A naturopath's winter health guide to spices and herbs

A naturopath's winter health guide to spices and herbs

Their rich scents and flavours and their vivid colours are a delight for the senses, but spices and herbs have other hidden powers. As suggested by a growing body of scientific literature on the subject, these natural ingredients are generating a lot of interest due to the health benefits they seem to offer.

The recognition that spices and herbs can do good for human health is not a groundbreaking discovery: they have had a long history of use in traditional healing. However, it’s only recently that scientists have started to look more closely at their properties. This has led to the use of spices and herbs for therapeutic purposes becoming gradually more evidence-based. In parallel, this interest for the natural compounds has found a renewed echo in the news and all over social media.

“Spices and herbs have been used as medicine for thousands of years. We are just becoming more aware of what we are doing. Since we feel we are losing control of what’s going on in the world, we feel the need to revert back to more traditional ways of doing things, which makes this resurgence appear to be a trend,” says Carolina Brooks, a naturopath based in the UK.

Spices and herbs could help improve the health status of a person through different mechanisms. Most spices are known to contain high levels of micronutrients known as polyphenols, which are highly antioxydant, and thus seem to be good for anti-inflammatory conditions.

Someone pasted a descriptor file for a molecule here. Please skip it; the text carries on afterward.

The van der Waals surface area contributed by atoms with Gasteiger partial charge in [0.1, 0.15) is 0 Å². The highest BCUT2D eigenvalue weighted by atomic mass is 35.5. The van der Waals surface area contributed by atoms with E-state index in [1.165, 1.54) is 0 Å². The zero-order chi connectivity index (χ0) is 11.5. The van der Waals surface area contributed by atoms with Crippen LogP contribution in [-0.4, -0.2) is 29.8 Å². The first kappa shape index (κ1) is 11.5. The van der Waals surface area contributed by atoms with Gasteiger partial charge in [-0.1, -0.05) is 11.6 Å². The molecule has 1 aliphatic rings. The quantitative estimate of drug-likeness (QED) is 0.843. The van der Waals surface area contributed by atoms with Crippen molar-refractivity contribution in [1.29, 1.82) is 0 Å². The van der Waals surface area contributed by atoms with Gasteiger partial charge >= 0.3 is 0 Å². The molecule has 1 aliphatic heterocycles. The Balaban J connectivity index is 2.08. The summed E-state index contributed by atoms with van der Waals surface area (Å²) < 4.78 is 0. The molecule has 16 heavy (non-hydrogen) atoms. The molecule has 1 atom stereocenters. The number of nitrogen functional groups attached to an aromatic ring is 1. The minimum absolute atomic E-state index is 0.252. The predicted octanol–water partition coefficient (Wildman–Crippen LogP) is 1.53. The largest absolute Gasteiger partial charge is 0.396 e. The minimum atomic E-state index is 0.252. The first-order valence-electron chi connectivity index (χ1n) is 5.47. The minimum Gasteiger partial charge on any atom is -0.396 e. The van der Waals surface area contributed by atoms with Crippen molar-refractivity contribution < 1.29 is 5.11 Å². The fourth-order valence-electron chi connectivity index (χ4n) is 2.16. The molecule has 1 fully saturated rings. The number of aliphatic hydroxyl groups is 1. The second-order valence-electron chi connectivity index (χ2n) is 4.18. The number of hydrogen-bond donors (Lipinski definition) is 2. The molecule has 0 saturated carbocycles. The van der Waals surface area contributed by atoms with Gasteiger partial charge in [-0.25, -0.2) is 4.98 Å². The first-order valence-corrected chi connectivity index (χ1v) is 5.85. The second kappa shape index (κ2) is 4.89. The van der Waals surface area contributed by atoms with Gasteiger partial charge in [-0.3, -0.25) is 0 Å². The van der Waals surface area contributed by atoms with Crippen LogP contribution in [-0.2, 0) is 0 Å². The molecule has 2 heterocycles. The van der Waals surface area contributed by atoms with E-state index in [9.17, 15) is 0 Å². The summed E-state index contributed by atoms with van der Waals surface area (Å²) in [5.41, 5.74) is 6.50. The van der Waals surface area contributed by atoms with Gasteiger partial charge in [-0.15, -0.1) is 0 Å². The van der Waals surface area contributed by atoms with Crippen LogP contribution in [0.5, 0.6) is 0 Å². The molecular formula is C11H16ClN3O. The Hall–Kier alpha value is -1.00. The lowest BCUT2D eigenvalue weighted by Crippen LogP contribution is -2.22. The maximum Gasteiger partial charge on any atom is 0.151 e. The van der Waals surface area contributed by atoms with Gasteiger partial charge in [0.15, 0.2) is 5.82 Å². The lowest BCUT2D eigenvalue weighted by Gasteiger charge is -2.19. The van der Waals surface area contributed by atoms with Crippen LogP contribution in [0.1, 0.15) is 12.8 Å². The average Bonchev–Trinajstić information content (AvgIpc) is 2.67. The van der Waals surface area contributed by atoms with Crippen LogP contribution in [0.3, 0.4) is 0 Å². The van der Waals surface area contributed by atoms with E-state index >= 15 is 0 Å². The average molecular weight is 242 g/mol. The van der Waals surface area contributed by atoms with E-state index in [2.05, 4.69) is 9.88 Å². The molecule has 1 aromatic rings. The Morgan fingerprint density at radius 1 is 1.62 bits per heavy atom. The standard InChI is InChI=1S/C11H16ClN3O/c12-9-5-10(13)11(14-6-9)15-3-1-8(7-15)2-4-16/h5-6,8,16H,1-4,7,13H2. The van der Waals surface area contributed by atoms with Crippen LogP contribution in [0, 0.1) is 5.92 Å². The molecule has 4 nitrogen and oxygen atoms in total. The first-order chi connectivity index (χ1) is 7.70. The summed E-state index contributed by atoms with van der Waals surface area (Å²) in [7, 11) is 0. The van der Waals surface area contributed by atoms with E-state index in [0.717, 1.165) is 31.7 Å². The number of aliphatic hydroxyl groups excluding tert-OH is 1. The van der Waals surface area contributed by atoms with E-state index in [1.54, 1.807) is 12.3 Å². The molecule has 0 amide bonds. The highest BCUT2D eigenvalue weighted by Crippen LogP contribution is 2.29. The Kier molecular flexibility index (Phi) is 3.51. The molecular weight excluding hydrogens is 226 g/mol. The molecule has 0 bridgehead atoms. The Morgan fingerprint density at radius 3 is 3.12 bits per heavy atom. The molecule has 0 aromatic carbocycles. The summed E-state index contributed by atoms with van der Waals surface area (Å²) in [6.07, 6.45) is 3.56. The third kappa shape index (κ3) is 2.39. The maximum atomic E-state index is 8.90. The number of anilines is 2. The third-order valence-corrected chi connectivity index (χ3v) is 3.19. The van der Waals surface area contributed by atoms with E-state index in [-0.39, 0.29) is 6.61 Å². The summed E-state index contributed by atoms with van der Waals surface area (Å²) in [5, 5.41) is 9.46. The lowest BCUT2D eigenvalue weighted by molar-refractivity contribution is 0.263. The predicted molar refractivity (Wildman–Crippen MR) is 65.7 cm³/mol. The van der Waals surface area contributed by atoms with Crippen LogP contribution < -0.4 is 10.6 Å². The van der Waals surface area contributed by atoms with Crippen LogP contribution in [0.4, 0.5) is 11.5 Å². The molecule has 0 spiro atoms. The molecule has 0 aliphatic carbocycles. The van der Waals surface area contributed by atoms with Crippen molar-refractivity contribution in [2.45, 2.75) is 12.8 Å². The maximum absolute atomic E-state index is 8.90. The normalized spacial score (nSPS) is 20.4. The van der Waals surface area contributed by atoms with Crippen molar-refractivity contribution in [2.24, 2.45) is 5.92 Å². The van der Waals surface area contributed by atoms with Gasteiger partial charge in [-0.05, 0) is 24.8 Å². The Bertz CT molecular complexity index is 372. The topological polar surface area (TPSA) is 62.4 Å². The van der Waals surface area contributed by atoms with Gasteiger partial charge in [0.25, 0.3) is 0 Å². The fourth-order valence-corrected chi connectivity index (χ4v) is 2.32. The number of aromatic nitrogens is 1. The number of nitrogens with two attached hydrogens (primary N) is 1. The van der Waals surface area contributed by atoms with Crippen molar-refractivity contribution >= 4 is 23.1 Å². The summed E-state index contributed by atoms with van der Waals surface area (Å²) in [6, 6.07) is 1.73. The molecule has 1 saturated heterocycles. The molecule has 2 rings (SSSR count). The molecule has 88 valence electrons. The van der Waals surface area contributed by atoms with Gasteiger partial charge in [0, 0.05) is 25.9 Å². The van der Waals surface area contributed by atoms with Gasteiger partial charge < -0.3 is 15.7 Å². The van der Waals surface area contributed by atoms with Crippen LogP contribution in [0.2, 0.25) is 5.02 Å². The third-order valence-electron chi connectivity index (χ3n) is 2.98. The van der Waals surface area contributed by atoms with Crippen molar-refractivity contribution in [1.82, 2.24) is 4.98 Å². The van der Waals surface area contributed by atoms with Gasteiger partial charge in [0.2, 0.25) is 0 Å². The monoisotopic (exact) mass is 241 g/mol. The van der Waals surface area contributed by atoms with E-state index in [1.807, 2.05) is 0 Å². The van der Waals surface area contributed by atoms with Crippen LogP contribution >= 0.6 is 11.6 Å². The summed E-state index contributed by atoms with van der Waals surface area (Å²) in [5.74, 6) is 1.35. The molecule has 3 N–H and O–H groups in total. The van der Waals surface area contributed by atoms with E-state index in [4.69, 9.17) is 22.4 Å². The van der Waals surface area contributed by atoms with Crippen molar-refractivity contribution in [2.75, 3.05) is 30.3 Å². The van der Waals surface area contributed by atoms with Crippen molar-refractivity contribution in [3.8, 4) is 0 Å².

“Each herb and each spice possesses active ingredients that you don’t find elsewhere and therefore have unique medicinal properties. Antioxydant properties of spices like turmeric and ginger are good for treating arthritis and joint pains, but others like cinnamon appear to be good for glucose control, and so could be helpful in the management of diabetes,” Dr Sarah Brewer, an expert in nutritional medicine, points out.

Spices to use to beat cold and flu this winter

In winter time, selecting the right natural compounds may also provide extra help to fight off cold and flu. Ginger for example has been used since Ancient Egyptian times. It contains essential oils such as zingiberene, gingerols and shogaols, which can help with digestive problems, but also with the little health troubles linked to the cold weather.

“These oils give ginger its pungent, spicy heat. It’s a great spice to expectorate mucus if there is a cough. Ginger also has antimicrobial properties, which are good for any sort of infection, including winter colds” Brooks explains.

Likewise, an herb like coriander can also be interesting due to its antimicrobial, antifungal and anti-convulsant activity, which help the body resist better against infections or support it in getting rid of coughs or digestive complaints.

The proven health benefits of Turmeric

All these multiple properties of different spices and herbs are currently being studied by researchers, to understand exactly their mechanisms of action on the body. The difficulty lies not in proving whether herbs and spices have health benefits and medical properties, as this much seems certain. The challenge is rather about defining exactly the nature of these benefits, as well as developing methods to expose them in scientific ways.

Turmeric, a plant of the ginger family and native to south-east Asia, is perhaps the one that’s currently receiving the most attention. The yellow pigment curcumin is its main active compound and it has been used for centuries in traditional medicine.

“In India, turmeric has been traditionally used as a digestive herb, while in China it was traditionally used as a blood and vital energy stimulant with pain-relieving properties,” Brooks points out.